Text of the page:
used a puck rather
than
a pen. The menus were programmable, so we had one for
drawing
schematics,
one for mechanical drawings and so on. We were pretty
careful to put
menu
commands that were common to all in the same location.

When I was drafting, I worked pretty intensely with
the program, so
there
was a lot of chance for "muscle memory" to build up.
When I was really
in
the flow, I could not only hit specific menu commands
without looking
over
at my hand, but could often return the cursor to a
precise location on
the
screen when I moved back into the pointing area.

We often underestimate the power of kinesthetic
memory, and under-use
it in
interaction design. The relative positioning of most
pointing devices
makes
it difficult to use effectively, and we have (mostly)
taken for granted
that the pointer should be relative. I've often
wondered how much that
is
because "we" work with mice/trackballs all day long
and find them a
familiar way of working, and how much because it's
really optimal.

On the question of what you can do with a tablet PC
that you can't do
with
a tablet pointer device: There's a whole raft of tasks
and work
contexts
for which a tablet PC would be a revelation. Anyone
who does a lot of
interviewing/facilitating usability tests, has to
read, edit or comment
on
documents (of any kind or content), or needs to take
notes/sketch in
situations other than a comfortable desk
environment...

I haven't yet worked myself up to NEEDING one, but I
sure love the idea
of
HAVING one.
On the question of what you can do with a tablet PC
that you can't do
with
a tablet pointer device:

My question was focused on design not general
computing, ignoring
mobility.
The revelations you cite *in this context* assume that
TabletPC is
easier to
write on than a digital tablet, but the rest is really
a matter of
software,
not of the form factor.

=====

My question was focused on design not general
computing, ignoring
mobility.
The revelations you cite *in this context* assume
that TabletPC is
easier to
write on than a digital tablet, but the rest is
really a matter of
software,
not of the form factor.

Agreed.

I was thinking of cases where having the writing and
pointing surface
be
the same would be an advantage, and where a
traditional screen+desk
surface
would not be available or optimal.

My examples are mostly from "our world," but think of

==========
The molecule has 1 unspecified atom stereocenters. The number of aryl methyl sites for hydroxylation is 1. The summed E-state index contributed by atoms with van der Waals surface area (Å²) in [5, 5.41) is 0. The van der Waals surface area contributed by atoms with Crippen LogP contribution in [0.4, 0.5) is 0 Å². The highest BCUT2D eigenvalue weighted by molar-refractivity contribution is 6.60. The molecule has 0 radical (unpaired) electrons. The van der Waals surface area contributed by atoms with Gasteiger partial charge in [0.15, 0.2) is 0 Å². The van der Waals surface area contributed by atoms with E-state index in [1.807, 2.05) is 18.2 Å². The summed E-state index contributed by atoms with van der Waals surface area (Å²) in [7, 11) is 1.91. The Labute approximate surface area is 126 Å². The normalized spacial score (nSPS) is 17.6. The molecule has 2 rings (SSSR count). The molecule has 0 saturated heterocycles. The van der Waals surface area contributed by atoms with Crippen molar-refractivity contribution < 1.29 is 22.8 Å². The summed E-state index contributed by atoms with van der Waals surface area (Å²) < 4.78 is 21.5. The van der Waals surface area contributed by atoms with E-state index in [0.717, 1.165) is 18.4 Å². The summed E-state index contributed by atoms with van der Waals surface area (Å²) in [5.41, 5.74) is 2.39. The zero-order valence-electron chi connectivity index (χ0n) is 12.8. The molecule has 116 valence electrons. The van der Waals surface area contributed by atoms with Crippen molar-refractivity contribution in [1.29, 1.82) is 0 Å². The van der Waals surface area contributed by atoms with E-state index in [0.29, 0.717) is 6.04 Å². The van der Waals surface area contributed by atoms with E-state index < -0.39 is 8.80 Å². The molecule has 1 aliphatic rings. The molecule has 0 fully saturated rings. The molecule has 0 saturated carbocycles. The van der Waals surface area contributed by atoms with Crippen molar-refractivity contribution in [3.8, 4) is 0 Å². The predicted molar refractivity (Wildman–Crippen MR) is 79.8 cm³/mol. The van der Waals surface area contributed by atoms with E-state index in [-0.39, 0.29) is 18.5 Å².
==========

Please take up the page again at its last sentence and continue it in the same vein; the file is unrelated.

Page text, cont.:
nurses and other
healthcare professionals, people inspecting things
(checking off
items),
doing inventory (writing in a few numbers), and a
whole range of
industrial
applications...

I've already seen some early applications that used a
Vadim (touch
screen
twisted around the way a tablet does) used for home
health
applications, so
patients could track diet, medications etc. The
visiting healthcare
workers
could pick up the data via something like a USB memory
stick and bring
it
back to the central records. This was about 5 years
ago, but it was a
clever solution to bringing a simple data gathering
application to
people
who did not have computers, modems or sometimes even
their own phones.

=====

My examples are mostly from "our world," but think of
nurses and
other
healthcare professionals, people inspecting things
(checking off
items),
doing inventory (writing in a few numbers), and a
whole range of
industrial
applications...

Sure, there's a market for pen-based interfaces. We
just don't quite
know
how large/lucrative yet. I know MS invented the
TabletPC :-) but we
have
some early data/experience with a
smaller-than-TabletPC form factor; we
can
go back to 1993 for that, when Newton was released.

Newton had a ton of vertical apps, like the ones you
suggest:

<http://www.panix.com/~clay/newton/

One of the most popular fields was healthcare:

<http://www.panix.com/~clay/newton/query.cgi?medical+index

Incidentally, bunch of drawing apps also:

<http://www.panix.com/~clay/newton/query.cgi?drawing+index

Newton didn't benefit from a lot of technology we take
for granted
today.
But proved incredibly useful in what it could do.
Apparently, there are
still more than 20,000 Newton users.

TabletPC seems to principally target two types of
usage:
note-taking/editing/form-filling and design/drawing. I
think it's
over-priced for the former group and underdeveloped
for the latter.
That's
why I was wondering, for the latter group, what it
could offer
(mobility
notwithstanding) over a PC+Wacom.

=====

Absolutely. I have a Toshiba M200 and wouldn't want to
use anything
else. This is a SOLID, stable machine that has a
higher resolution
display than any other Tablet PC of the same size.
That means more
screen real estate. The motion Tablet is a slate, and
has no built-in
keyboard. I find I use the keyboard on my M200
probably 95% of the
time.
When I fly or am in the car, I will use the pen. In
meetings, I use the
pen and/or keyboard.

Yes, Motion just announced a "portable" Bluetooth
keyboard, but it's
still an extra thing to lug. The M200 has 3.5 hour
battery life, a
great
keyboard, high-res screen, 2 USB 2.0 ports, and a good
display adapter
that provides high resolution for a second display as
well. I usually
use an external display in addition to the built-in
for more screen
real
estate.

Anyway, if it were between the Motion and the Toshiba
for me, there
would be no contest. Toshiba is a better machine. Hope
this helps.

=====